The goal of the project is to provide background information to support listing mogul based lighting in the Designlights Consortium Qualified Product List to support cost-effective LED retrofits. This phase of the study will identify and document case studies.

Market characterization and testing of mogul based LED replacement lamps and systems. Goal: background information to support listing in the Designlights Consortium Qualified Product List, to support cost-effective LED retrofits (if the data supports this). Research questions include:
Market characterization: what mogul based sockets are in place, by application type and wattage? National scope, for input to DLC process.
Market survey: What mogul based LED replacement lamps and kits are available?
Literature survey and pilot test: Do they work?

North Carolina State University will develop OLEDs fabricated on low-cost high index corrugated substrates with a semi-random periodicity to give enhancements in extraction efficiency across the entire visible spectrum, due to the extraction of the thin-film-guided and surface-plasmon modes.

RTI International will develop and demonstrate novel luminaire designs that utilize advanced classroom lighting system technology, demonstrate the benefits of dynamic lighting, and collect feedback from education stakeholders. These efforts could increase the use of next-generation lighting in schools.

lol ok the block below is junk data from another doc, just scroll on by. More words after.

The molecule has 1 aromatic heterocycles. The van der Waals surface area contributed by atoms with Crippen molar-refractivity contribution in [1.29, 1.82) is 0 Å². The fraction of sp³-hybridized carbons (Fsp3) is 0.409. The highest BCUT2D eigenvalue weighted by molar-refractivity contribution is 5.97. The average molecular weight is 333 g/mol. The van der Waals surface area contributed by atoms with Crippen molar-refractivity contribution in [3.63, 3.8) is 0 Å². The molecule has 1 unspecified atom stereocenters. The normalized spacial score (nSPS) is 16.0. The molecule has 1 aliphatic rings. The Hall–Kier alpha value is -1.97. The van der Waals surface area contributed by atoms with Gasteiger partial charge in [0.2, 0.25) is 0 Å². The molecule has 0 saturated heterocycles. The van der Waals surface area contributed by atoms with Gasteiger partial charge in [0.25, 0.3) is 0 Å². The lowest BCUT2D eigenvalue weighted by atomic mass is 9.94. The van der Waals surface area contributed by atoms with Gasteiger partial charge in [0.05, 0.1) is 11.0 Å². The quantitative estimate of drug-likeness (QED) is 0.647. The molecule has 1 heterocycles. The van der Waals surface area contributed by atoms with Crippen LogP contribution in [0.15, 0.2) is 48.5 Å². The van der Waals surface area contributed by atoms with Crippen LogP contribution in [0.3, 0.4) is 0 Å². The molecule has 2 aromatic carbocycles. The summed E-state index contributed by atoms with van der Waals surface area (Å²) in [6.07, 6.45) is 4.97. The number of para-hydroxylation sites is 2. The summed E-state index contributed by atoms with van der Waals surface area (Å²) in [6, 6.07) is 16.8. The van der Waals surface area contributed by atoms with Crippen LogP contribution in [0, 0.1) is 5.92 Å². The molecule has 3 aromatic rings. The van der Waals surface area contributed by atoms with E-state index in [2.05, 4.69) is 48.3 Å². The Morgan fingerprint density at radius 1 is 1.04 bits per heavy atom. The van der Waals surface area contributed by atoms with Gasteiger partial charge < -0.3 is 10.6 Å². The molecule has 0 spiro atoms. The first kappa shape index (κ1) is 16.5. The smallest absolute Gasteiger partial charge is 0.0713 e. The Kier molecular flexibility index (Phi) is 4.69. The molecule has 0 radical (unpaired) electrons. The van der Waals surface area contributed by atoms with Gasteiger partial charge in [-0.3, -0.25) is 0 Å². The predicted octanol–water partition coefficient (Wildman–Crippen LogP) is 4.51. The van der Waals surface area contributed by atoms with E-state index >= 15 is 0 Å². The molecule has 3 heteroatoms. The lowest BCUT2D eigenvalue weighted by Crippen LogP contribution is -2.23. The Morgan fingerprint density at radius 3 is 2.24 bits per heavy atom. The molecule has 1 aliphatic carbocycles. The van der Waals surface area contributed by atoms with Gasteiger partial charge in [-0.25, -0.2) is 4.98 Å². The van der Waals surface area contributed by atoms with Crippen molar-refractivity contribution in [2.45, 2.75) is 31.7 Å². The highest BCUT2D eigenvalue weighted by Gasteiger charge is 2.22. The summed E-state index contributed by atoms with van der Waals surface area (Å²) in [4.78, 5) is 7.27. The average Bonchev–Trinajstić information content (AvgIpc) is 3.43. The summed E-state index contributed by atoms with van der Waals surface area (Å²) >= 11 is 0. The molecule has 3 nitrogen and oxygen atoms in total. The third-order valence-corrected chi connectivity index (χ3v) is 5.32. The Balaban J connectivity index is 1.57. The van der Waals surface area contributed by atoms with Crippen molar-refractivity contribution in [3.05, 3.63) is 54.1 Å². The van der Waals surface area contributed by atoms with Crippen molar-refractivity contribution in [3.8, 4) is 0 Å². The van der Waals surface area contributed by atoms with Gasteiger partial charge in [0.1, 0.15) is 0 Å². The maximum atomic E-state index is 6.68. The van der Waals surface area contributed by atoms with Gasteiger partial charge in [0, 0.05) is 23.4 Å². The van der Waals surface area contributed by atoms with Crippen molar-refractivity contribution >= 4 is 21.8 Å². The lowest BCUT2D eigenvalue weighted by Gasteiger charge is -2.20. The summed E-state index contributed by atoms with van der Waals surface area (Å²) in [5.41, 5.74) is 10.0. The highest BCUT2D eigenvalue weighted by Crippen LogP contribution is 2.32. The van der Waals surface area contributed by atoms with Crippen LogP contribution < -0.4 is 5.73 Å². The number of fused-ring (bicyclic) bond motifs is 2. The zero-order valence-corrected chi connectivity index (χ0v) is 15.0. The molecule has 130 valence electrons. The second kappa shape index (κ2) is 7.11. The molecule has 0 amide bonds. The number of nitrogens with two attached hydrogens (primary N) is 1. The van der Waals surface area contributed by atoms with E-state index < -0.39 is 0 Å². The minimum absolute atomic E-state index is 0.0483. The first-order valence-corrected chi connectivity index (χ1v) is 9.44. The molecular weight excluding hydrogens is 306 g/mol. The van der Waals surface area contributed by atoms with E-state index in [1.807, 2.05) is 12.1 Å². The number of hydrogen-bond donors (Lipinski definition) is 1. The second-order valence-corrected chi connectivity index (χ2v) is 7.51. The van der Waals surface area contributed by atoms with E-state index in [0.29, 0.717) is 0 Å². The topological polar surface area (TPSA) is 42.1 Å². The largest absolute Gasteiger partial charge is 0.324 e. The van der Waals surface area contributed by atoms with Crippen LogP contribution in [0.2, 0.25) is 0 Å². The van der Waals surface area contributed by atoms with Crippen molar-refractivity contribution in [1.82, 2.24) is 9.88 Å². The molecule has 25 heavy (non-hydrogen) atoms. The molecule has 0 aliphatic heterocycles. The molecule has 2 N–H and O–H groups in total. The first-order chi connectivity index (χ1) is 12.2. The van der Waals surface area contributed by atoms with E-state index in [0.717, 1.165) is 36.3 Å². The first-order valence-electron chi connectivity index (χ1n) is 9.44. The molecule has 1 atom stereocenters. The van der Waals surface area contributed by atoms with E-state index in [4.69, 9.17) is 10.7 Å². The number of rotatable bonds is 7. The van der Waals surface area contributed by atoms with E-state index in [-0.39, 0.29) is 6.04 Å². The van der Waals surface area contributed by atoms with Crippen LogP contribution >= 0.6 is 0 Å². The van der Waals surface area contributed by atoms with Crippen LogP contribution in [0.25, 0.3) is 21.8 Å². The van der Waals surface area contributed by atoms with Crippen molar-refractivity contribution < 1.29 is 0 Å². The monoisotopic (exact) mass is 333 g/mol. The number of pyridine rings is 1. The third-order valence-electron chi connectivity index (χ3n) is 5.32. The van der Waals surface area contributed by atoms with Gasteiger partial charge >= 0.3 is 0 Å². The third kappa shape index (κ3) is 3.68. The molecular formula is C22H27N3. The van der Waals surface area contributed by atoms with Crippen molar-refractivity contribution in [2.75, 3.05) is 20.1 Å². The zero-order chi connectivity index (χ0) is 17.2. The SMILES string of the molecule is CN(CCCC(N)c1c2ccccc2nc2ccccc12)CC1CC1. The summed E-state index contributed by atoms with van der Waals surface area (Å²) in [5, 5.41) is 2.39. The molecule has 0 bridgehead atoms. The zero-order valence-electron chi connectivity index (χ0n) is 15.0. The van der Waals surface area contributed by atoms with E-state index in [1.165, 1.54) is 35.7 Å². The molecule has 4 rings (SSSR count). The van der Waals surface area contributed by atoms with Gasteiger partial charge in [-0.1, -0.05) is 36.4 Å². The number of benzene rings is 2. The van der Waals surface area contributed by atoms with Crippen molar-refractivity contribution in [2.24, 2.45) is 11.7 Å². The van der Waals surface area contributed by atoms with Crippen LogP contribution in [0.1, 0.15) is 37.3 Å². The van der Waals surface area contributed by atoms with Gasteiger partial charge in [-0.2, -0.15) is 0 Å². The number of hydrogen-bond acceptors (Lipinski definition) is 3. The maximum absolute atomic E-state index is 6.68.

PPG Industries, Inc. will develop and demonstrate manufacturing processes that will enable commercialization of a large area and low-cost "integrated substrate" for rigid OLED SSL lighting. Enabling large volume manufacturing with these new processes will grow the OLED market, leading to a potential 1.51 quads of energy savings by 2030.

Cree, Inc. will develop high-efficacy, cost-effective LED light engines for next-generation luminaires. The advancements made in this project could lead to more efficient LED lighting options.

This project will attempt to develop and demonstrate a novel fabrication process that eliminates the use of shadow masks during the OLED deposition process. The proposed system will allow blanket deposition of all organic and cathode layers everywhere on the substrate, eliminating the need for masks.

Lumenari, Inc. will develop a narrow-bandwidth red phosphor to improve phosphor-converted LED efficacy up to 28%. This will be accomplished through a combination of experimental and computational techniques to develop a novel host material for the selected emitter ion.

Los Alamos National Laboratory will develop quantum-dot down-converters to be used in LED lighting. Advancements made in this project could drive further efficiency improvements in LED lighting.

Momentive will develop next-generation LED package architectures enabled by thermally conductive composite encapsulant materials. These LED package architectures could provide more-efficient lighting options for use in U.S. buildings.

This project will develop and test the efficacy of novel light-based circadian interventions for enhancing sleep, health, alertness, performance, and quality of life in nightshift workers.

Carnegie Mellon University will develop an improved phosphor matrix to include materials that increase the thermal conductivity more than 5 times over standard matrix materials. This technology could reduce the price of light by as much as 50% - 60%.